South by Southwest isn’t generally associated with the federal government. But this year, between panels on “10 Things Your Band Can Do To Not Get Sued” and “Austin Breakfast Tacos: The food, people & history,” the festival will host “It’s Not About Tech: Hack the Bureaucracy.” The pitch: “Bringing geeks into government won’t make a difference if they can’t crack the code on bureaucracies.” Steering the panel is veteran government code-cracker Richard Boly, former head of the State Department’s Office of eDiplomacy.*
That the State Department embraces technology should not come as news. The department’s “21st Century Statecraft” initiatives have been well covered in the press, and officials from the secretary down to the interns use social media. But the SXSW panel focuses on a far thornier issue than getting ambassadors on Twitter: how to foster a culture of innovation and openness in a bureaucracy built to resist change.
The term “bureaucracy” has few positive connotations. It’s been called the “death of all sound work,” (Einstein), the “giant power wielded by pygmies” (Balzac), the “slime” left behind when revolutions fade (Kafka), and a “symbol of hell” (C.S. Lewis). Though it isn’t America’s only bureaucracy, the federal government is probably its most infamous one. The Pew Research Center for the People and the Press shows only 28 percent of Americans viewed the federal government favorably in 2012, its lowest rating since the poll began in 1997. The study didn’t delve into why, but perhaps part of the answer is the perception of federal agencies as bloated, ineffective bureaucracies that stifle creativity.
But there’s hope government can change this. The software industry can show us how. A little more than 20 years ago, Linux triggered a paradigm shift in programming, from hierarchy and restriction to collaboration and openness. It gave rise to practices that now seem commonplace, like cloud computing and crowdsourcing. But most importantly, it transformed the culture of programming. From a field primarily focused on producing products, tech development became what IT pioneer Tim O’Reilly called a whole new field of "scientific and economic inquiry." If that formerly stratified world could transform how it did business, maybe government can as well.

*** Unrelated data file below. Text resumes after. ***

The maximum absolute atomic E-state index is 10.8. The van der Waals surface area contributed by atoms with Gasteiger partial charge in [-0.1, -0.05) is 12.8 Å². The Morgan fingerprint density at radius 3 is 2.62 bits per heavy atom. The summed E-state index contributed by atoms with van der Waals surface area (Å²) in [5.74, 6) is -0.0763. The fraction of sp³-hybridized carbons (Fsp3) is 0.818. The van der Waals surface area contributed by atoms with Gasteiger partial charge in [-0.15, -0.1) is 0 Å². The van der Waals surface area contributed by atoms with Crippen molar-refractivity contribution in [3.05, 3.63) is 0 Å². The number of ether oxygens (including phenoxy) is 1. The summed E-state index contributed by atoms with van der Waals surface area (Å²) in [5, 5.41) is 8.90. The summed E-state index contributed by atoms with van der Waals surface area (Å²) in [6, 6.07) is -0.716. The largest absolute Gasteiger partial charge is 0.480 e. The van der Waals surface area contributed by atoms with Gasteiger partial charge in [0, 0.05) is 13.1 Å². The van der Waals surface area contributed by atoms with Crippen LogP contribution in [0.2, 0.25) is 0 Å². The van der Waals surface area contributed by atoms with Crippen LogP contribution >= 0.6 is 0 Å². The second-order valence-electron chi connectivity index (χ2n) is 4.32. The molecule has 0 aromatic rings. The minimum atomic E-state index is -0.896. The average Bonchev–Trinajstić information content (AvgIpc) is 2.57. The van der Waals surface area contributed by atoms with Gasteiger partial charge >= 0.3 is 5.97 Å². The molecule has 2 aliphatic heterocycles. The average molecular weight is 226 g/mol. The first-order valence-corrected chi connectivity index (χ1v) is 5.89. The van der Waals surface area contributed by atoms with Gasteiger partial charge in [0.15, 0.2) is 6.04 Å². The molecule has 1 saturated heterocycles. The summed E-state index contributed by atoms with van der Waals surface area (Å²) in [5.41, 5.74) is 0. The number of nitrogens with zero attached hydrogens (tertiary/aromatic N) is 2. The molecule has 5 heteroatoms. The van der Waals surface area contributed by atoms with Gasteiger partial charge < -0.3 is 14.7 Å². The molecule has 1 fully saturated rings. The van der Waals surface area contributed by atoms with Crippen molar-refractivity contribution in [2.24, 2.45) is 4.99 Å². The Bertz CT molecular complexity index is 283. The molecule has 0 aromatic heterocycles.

Before Linux, the software industry looked very different. As tech advocate Eric Raymond wrote in The Cathedral and the Bazaar, proprietary software firms used to resemble the grand churches of old; those in charge cloistered from the common folk, their discussions secret, decision-making a top-down, fixed-route operation. With open source, development came to resemble a "great babbling bazaar of differing agendas and approaches," with many contributors working collaboratively. In the bazaar model, what matters is not rank but who finds the answer. The benefits of the approach are summed up in the aphorism, "With enough eyeballs, all bugs are shallow." In other words, the more eyes on a problem, the better the odds are of finding the root cause.
At first, many companies rejected open source. As recently as 2001, Microsoft CEO Steve Ballmer called Linux a "cancer" on the programming industry. But in two short decades, the model went mainstream, with corporations and government agencies, including the White House, now operating on open-source platforms. Eleven years after the "cancer" comment, Ballmer publicly embraced Linux. IBM declared last year that open source models "stand(s) ahead of their closed source counterparts" in just about every significant way.
Can the open-source model work for federal government? Not in every way—for security purposes, the government’s inner workings will never be completely open to the public. Even in the inner workings of government, fears of triggering the next Wikileaks or Snowden scandal may scare officials away from being more open with one another. While not every area of government can be more open, there are a few areas ripe for change.
Perhaps the most glaring need for an open-source approach is in information sharing. Today, among and within several federal agencies, a culture of reflexive and unnecessary information withholding prevails. This knee-jerk secrecy can backfire with fatal consequences, as seen in the 1998 embassy bombings in Africa, the 9/11 attacks, and the Boston Marathon bombings. What’s most troubling is that decades after the dangers of information-sharing were identified, the problem persists.